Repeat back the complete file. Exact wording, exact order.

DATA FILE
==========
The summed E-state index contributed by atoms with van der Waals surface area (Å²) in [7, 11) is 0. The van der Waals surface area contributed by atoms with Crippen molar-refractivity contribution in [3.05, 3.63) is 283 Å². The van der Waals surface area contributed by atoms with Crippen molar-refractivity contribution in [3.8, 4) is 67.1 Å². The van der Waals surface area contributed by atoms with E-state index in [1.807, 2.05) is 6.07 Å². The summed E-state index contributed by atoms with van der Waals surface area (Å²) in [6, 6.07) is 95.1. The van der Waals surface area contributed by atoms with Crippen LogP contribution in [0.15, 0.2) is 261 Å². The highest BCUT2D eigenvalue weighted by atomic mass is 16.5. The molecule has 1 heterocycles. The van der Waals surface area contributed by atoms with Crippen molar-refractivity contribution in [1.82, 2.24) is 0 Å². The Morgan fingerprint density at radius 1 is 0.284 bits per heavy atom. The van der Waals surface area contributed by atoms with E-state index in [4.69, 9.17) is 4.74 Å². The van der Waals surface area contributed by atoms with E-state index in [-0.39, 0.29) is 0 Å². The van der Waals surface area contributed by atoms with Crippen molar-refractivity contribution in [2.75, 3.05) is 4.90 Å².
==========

The summed E-state index contributed by atoms with van der Waals surface area (Å²) in [7, 11) is 0. The van der Waals surface area contributed by atoms with Crippen molar-refractivity contribution in [3.05, 3.63) is 283 Å². The van der Waals surface area contributed by atoms with Crippen molar-refractivity contribution in [3.8, 4) is 67.1 Å². The van der Waals surface area contributed by atoms with E-state index in [1.807, 2.05) is 6.07 Å². The summed E-state index contributed by atoms with van der Waals surface area (Å²) in [6, 6.07) is 95.1. The van der Waals surface area contributed by atoms with Crippen LogP contribution in [0.15, 0.2) is 261 Å². The highest BCUT2D eigenvalue weighted by atomic mass is 16.5. The molecule has 1 heterocycles. The van der Waals surface area contributed by atoms with Crippen molar-refractivity contribution in [1.82, 2.24) is 0 Å². The Morgan fingerprint density at radius 1 is 0.284 bits per heavy atom. The van der Waals surface area contributed by atoms with E-state index in [4.69, 9.17) is 4.74 Å². The van der Waals surface area contributed by atoms with E-state index in [-0.39, 0.29) is 0 Å². The van der Waals surface area contributed by atoms with Crippen molar-refractivity contribution in [2.75, 3.05) is 4.90 Å².